While Hassan does indeed praise Amir for his story, he also points out a significant plot hole in it. He asks why the main character didn't just smell onions to get himself to cry (instead of killing his wife). Amir recognizes the logic behind Hassan's question, but he doesn't appreciate being questioned by an "inferior" Hazara.
Hassan's positive reaction to Amir's story represents his infatigable loyalty to Amir, even after Amir's betrayal of him in Chapter 7.
Hassan's questioning Amir serves as a theme of Amir's being adverse to criticism, but it also represents that while Hassan seems to always look for the most logical and least harmful solution to problems, Amir is willing to take the quickest route to reach his goals--even if it means hurting those around him.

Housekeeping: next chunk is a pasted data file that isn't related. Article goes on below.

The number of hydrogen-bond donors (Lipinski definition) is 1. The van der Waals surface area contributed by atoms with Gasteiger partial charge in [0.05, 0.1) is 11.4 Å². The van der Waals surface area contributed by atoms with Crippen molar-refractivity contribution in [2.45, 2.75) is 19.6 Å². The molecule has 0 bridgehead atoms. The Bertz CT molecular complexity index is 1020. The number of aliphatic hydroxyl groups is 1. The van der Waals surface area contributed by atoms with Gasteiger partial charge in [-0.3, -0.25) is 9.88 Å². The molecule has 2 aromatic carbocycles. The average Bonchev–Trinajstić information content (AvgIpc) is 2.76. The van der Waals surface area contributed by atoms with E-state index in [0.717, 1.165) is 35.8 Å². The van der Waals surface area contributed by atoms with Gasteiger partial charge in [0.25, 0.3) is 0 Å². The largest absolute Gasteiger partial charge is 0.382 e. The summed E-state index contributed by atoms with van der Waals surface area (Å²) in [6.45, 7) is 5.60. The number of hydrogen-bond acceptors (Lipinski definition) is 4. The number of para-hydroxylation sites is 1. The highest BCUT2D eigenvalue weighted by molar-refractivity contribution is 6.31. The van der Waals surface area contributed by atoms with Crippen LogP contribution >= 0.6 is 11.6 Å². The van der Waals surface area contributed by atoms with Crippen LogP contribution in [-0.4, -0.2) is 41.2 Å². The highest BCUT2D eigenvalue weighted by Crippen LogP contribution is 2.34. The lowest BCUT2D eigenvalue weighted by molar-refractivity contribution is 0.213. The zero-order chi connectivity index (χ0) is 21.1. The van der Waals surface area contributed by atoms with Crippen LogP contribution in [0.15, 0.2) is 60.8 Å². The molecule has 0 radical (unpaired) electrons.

Hassan's reaction to hearing the reading of Amir's first short story is that of extreme exhuberance. He predicts that Amir will become a famous writer some day, and Amir's life eventually unfolds just in the manner that the simple Hassan predicted. Amir did become a successful writer, but writing was not Amir's problem; he was always able to tell a tale and write. It was the aspects of his life that he could not control that plagued him: His indiscretions against Hassan, his relationship with his father, and later, the secrets that Baba kept from him were elements that continued to haunt him.